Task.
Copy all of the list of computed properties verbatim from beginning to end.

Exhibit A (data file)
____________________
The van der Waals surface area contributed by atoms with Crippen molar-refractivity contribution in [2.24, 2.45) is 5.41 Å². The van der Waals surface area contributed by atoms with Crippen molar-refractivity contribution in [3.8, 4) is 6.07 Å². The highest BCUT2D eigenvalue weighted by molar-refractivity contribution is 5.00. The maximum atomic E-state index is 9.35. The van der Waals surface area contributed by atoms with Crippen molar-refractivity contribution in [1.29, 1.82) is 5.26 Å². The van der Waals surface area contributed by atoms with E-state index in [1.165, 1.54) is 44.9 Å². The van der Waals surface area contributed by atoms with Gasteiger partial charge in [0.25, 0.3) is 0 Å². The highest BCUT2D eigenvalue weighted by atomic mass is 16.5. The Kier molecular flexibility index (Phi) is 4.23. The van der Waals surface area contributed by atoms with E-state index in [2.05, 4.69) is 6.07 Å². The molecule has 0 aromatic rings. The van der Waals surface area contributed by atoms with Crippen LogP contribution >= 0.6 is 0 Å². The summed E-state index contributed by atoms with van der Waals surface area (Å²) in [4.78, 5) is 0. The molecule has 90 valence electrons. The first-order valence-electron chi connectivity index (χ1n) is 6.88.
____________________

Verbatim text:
The van der Waals surface area contributed by atoms with Crippen molar-refractivity contribution in [2.24, 2.45) is 5.41 Å². The van der Waals surface area contributed by atoms with Crippen molar-refractivity contribution in [3.8, 4) is 6.07 Å². The highest BCUT2D eigenvalue weighted by molar-refractivity contribution is 5.00. The maximum atomic E-state index is 9.35. The van der Waals surface area contributed by atoms with Crippen molar-refractivity contribution in [1.29, 1.82) is 5.26 Å². The van der Waals surface area contributed by atoms with E-state index in [1.165, 1.54) is 44.9 Å². The van der Waals surface area contributed by atoms with Gasteiger partial charge in [0.25, 0.3) is 0 Å². The highest BCUT2D eigenvalue weighted by atomic mass is 16.5. The Kier molecular flexibility index (Phi) is 4.23. The van der Waals surface area contributed by atoms with E-state index in [2.05, 4.69) is 6.07 Å². The molecule has 0 aromatic rings. The van der Waals surface area contributed by atoms with Crippen LogP contribution >= 0.6 is 0 Å². The summed E-state index contributed by atoms with van der Waals surface area (Å²) in [4.78, 5) is 0. The molecule has 90 valence electrons. The first-order valence-electron chi connectivity index (χ1n) is 6.88.